During the game, after a player's move, all pieces of that player must be connected (orthogonally or diagonally ) in one single group. If the group of player's men is disconnected as a result of capture move made by the opponent, the player must make such a move that reconnects his group again. If no such move is possible, the player loses the game!
There are two kinds of moves: single checker moves and ordo moves.
  • A single man can move straight forward, diagonally forward or sideways in a straight line any number of empty squares. It may end the move in an empty square or a square occupied by an opponent's man, which is then captured and removed from the board. The only case when a single man can move backward or diagonally backward is when the group of player's checkers is disconnected and he needs to reconnect it. Below is an example of all possible moves that can be made by the highlighted man:
    Ordo moves
  • The ordo move: 2 or more men that are connected in a straight horizontal or vertical line (an ordo), can move side by side any number of empty squares They may only move orthogonally (not diagonally) forward (if they are horizontally aligned) or sideways (if they are vertically aligned). They may not capture. The only case when an ordo can move backward is when the group of player's men is disconnected and he needs to reconnect. The diagram shows two examples of possible ordo moves (there are many other possible ordo moves possible in the diagram):
    Ordo moves

Draws are impossible in Ordo.

External links

Ordo © Dieter Stein



Fanorona

No applet
Fanorona initial positionFanorona is the national game of Madagascar and has three standard versions: Fanoron-Telo, Fanoron-Dimyand, and Fanoron-Tsivy, the difference being the size of board. Fanoron-Telo is played on a 3×3 board and the difficulty of this game can be compared to the game of tic-tac-toe. Fanoron-Dimyand is played on a 5×5 board and Fanoron-Tsivy is played on a 9×5 board. We will call Fanoron-Tsivy from now on Fanorona since it is the widest-known variant.

There's quite another way in which the game is unique: it is the mother of all forms of contact checkers, or karate checkers if you like, which to my knowledge amounts to precisely one other game, namely Bushka.

I have no idea why capturing a man by leapfrogging it has given rise to a whole class of games throughout the cultures of the world, whereas the at least as logical hitting it karatewise has only blossomed in Madagascar, at least till Bushka's arrival.

Rules
Fanorona is played on a board with a grid of 5x9 points connected with lines indicating valid movements as in the diagram.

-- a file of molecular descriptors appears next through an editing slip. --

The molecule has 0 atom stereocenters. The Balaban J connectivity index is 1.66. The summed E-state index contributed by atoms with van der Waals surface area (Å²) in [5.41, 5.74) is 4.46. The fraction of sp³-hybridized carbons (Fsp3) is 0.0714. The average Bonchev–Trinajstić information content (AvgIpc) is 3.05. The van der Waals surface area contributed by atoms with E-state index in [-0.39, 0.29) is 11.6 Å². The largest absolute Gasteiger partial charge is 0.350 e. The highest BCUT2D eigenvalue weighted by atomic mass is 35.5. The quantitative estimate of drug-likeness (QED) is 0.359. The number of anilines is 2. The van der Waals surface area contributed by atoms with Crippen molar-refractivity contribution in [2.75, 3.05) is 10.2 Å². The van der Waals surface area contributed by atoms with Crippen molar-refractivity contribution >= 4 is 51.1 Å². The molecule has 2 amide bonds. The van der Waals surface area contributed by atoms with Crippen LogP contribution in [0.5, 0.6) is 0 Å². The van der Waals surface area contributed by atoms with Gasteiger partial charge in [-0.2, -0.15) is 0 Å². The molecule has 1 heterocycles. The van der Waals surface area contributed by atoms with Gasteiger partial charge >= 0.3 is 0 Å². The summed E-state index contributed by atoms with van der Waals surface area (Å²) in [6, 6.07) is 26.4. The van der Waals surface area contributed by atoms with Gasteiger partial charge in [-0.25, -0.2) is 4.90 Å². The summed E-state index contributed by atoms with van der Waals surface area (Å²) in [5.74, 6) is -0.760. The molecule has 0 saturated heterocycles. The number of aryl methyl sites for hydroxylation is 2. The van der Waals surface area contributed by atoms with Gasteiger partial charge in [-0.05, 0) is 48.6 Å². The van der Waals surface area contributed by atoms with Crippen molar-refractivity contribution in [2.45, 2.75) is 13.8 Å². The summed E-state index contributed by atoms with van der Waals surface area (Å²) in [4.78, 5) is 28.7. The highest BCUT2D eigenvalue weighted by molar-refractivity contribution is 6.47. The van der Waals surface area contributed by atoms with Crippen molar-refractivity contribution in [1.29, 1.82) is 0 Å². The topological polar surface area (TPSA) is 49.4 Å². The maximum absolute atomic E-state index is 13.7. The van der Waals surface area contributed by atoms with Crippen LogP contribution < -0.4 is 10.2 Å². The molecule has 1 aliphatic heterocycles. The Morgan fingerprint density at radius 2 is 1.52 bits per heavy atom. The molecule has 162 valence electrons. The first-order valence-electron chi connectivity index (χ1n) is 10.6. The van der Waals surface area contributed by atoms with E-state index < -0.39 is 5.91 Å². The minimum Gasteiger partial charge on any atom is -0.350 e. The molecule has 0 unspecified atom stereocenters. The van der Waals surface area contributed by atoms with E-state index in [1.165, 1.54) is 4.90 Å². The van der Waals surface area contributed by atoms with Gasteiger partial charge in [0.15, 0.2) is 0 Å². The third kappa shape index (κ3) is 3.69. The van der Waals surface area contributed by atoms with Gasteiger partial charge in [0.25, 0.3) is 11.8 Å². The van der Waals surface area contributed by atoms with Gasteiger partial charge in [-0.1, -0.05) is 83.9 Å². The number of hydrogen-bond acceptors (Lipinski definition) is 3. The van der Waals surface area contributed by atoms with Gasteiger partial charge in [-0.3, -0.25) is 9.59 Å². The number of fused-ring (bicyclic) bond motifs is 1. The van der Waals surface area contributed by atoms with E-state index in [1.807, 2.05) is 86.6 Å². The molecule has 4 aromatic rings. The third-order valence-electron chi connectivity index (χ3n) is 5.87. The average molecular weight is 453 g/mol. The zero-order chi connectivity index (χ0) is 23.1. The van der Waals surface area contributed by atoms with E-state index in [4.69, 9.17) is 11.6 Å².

There are two players: White and Red. Initially 22 pieces of each color are placed on the board as shown.


Object
The object of Fanorona is to capture all opponent's men.
Players move in turn, starting with White. There are two kind of moves: non-capturing (called paika) and capturing moves:
  • A paika move consists of moving one piece to an adjacent point along any drawn line.
  • A capturing move results in removing one or more pieces of the opponent. A capturing move is mandatory: if a player on his turn can capture some pieces of the opponent then he is obliged to do so.

There are two kind of capturing moves: by approach or by withdrawal.
  • By approach - if a player moves one of his pieces along a line to an adjacent point and the next point on the same line is occupied by an opponent piece then the opponent piece is captured and all successive opponent pieces that lie in an unbroken row behind it on the same line are captured as well.
  • By withdrawal - if a player moves one of his pieces along a line to an adjacent point and the previous point on the same line is occupied by an opponent piece then the opponent piece is captured and all successive opponent pieces that lie in an unbroken row behind it on the same line are captured as well.
  • If a player makes an approach that is a withdrawal at the same time, he has to choose one or the other.
  • The capturing piece is allowed (but is not obliged) to continue making successive captures, removing captured pieces after each single step. It can stop at each step, but making a step implies making the capture. Multiple capture is faced with the following restrictions:
    • A capturing piece is not allowed to arrive at the same point twice during the same turn.
    • It is not allowed to make two successive capturing steps in the same direction (the possibility can arise if an approach can be made following a withdrawal on the same line).

Draws are possible in Fanorona.

Example
Fanorona example
The white man makes a multiple capture in four steps
Fanorona example
Leading to this result
  • Step 1 captures the man on D5 by approach.
  • Step 2 captures the man on E4 by withdrawal. Now the capturing stone may not proceed with CB4 to capture the man on A4, because it would be a capture in the same direction the of the capture by withdrawal on the previous step.
  • Step 3 is a simultaneously an approach and withdrawal, so white must choose: he chooses to capture by approach (C1 and C2).
  • Step 4 captures A5 by approach. Now no further captures are possible, because C4 has been visited already, and C5 is occupied.
    Had white chosen to capture C5 on his third step (and not C1 and C2), then C5 would have been vacant, and a fifth and sixth step, B4-C5-D5, would have been possible, capturing A3 by withdrawal and E5 by approach. This would have captured one man more, but not have prevented the final outcome: white loses.

External links



Morabaraba

No applet
Morabaraba initial positionMorabaraba is based on the traditional game Nine Men's Morris. There are two material differences: the board has four additional diagonals and each player has twelve men (or 'cows', but we'll leave flying cows to the movie Twister) instead of nine.